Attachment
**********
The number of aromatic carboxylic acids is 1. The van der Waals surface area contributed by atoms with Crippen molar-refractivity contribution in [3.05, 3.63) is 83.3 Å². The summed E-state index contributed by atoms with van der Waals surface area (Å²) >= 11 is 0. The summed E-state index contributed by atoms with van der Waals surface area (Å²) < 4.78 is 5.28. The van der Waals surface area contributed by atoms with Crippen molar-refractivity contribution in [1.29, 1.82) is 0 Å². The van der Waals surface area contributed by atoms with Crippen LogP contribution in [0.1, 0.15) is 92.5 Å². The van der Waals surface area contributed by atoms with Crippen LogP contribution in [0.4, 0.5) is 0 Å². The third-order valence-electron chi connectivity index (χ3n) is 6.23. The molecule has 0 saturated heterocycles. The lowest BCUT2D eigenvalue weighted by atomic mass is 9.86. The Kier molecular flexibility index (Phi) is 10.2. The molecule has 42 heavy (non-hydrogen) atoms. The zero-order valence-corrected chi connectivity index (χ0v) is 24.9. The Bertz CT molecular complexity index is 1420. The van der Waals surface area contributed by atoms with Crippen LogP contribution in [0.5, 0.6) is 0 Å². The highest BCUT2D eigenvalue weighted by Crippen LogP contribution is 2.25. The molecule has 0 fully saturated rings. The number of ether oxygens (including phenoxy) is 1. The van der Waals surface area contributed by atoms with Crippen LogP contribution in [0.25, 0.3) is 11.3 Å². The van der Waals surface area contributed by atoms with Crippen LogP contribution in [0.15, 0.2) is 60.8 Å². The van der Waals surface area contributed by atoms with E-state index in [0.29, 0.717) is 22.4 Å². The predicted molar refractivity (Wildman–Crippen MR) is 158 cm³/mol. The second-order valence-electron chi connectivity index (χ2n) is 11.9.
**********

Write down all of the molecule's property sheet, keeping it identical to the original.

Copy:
The number of aromatic carboxylic acids is 1. The van der Waals surface area contributed by atoms with Crippen molar-refractivity contribution in [3.05, 3.63) is 83.3 Å². The summed E-state index contributed by atoms with van der Waals surface area (Å²) >= 11 is 0. The summed E-state index contributed by atoms with van der Waals surface area (Å²) < 4.78 is 5.28. The van der Waals surface area contributed by atoms with Crippen molar-refractivity contribution in [1.29, 1.82) is 0 Å². The van der Waals surface area contributed by atoms with Crippen LogP contribution in [0.1, 0.15) is 92.5 Å². The van der Waals surface area contributed by atoms with Crippen LogP contribution in [0.4, 0.5) is 0 Å². The third-order valence-electron chi connectivity index (χ3n) is 6.23. The molecule has 0 saturated heterocycles. The lowest BCUT2D eigenvalue weighted by atomic mass is 9.86. The Kier molecular flexibility index (Phi) is 10.2. The molecule has 42 heavy (non-hydrogen) atoms. The zero-order valence-corrected chi connectivity index (χ0v) is 24.9. The Bertz CT molecular complexity index is 1420. The van der Waals surface area contributed by atoms with Crippen LogP contribution in [0.5, 0.6) is 0 Å². The highest BCUT2D eigenvalue weighted by Crippen LogP contribution is 2.25. The molecule has 0 fully saturated rings. The number of ether oxygens (including phenoxy) is 1. The van der Waals surface area contributed by atoms with Crippen LogP contribution in [0.25, 0.3) is 11.3 Å². The van der Waals surface area contributed by atoms with Crippen LogP contribution in [0.15, 0.2) is 60.8 Å². The van der Waals surface area contributed by atoms with E-state index in [0.29, 0.717) is 22.4 Å². The predicted molar refractivity (Wildman–Crippen MR) is 158 cm³/mol. The second-order valence-electron chi connectivity index (χ2n) is 11.9.